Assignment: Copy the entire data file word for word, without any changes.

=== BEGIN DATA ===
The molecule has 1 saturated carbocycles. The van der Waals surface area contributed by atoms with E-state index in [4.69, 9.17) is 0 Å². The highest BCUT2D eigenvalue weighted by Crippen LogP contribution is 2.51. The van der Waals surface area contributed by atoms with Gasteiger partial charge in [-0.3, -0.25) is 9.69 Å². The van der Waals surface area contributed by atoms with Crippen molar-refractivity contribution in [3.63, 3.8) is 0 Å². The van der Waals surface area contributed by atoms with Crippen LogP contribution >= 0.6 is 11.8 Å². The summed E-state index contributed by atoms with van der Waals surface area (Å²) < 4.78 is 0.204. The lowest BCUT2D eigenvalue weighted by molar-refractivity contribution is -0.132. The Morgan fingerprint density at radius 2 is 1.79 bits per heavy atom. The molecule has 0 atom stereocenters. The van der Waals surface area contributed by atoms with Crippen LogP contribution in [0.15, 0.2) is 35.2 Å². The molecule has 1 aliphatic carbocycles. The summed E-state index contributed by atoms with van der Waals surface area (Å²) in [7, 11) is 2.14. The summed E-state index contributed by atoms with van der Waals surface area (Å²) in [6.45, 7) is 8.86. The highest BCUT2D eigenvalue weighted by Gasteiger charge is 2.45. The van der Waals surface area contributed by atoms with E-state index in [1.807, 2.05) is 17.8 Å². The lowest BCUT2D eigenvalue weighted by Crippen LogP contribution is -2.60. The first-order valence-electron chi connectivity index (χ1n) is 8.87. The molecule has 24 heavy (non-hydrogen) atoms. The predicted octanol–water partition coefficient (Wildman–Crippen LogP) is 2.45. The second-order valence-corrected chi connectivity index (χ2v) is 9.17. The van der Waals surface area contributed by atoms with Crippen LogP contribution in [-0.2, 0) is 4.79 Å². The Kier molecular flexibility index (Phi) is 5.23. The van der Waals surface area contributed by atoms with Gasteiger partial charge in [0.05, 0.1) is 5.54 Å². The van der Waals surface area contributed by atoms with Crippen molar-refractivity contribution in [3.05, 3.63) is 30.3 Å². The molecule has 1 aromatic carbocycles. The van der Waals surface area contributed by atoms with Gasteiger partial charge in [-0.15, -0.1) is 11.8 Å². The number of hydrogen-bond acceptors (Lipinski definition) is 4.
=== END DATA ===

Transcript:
The molecule has 1 saturated carbocycles. The van der Waals surface area contributed by atoms with E-state index in [4.69, 9.17) is 0 Å². The highest BCUT2D eigenvalue weighted by Crippen LogP contribution is 2.51. The van der Waals surface area contributed by atoms with Gasteiger partial charge in [-0.3, -0.25) is 9.69 Å². The van der Waals surface area contributed by atoms with Crippen molar-refractivity contribution in [3.63, 3.8) is 0 Å². The van der Waals surface area contributed by atoms with Crippen LogP contribution >= 0.6 is 11.8 Å². The summed E-state index contributed by atoms with van der Waals surface area (Å²) < 4.78 is 0.204. The lowest BCUT2D eigenvalue weighted by molar-refractivity contribution is -0.132. The Morgan fingerprint density at radius 2 is 1.79 bits per heavy atom. The molecule has 0 atom stereocenters. The van der Waals surface area contributed by atoms with Crippen LogP contribution in [0.15, 0.2) is 35.2 Å². The molecule has 1 aliphatic carbocycles. The summed E-state index contributed by atoms with van der Waals surface area (Å²) in [7, 11) is 2.14. The summed E-state index contributed by atoms with van der Waals surface area (Å²) in [6.45, 7) is 8.86. The highest BCUT2D eigenvalue weighted by Gasteiger charge is 2.45. The van der Waals surface area contributed by atoms with E-state index in [1.807, 2.05) is 17.8 Å². The lowest BCUT2D eigenvalue weighted by Crippen LogP contribution is -2.60. The first-order valence-electron chi connectivity index (χ1n) is 8.87. The molecule has 24 heavy (non-hydrogen) atoms. The predicted octanol–water partition coefficient (Wildman–Crippen LogP) is 2.45. The second-order valence-corrected chi connectivity index (χ2v) is 9.17. The van der Waals surface area contributed by atoms with Crippen LogP contribution in [-0.2, 0) is 4.79 Å². The Kier molecular flexibility index (Phi) is 5.23. The van der Waals surface area contributed by atoms with Gasteiger partial charge in [0.05, 0.1) is 5.54 Å². The van der Waals surface area contributed by atoms with Crippen molar-refractivity contribution in [3.05, 3.63) is 30.3 Å². The molecule has 1 aromatic carbocycles. The van der Waals surface area contributed by atoms with Gasteiger partial charge in [-0.15, -0.1) is 11.8 Å². The number of hydrogen-bond acceptors (Lipinski definition) is 4.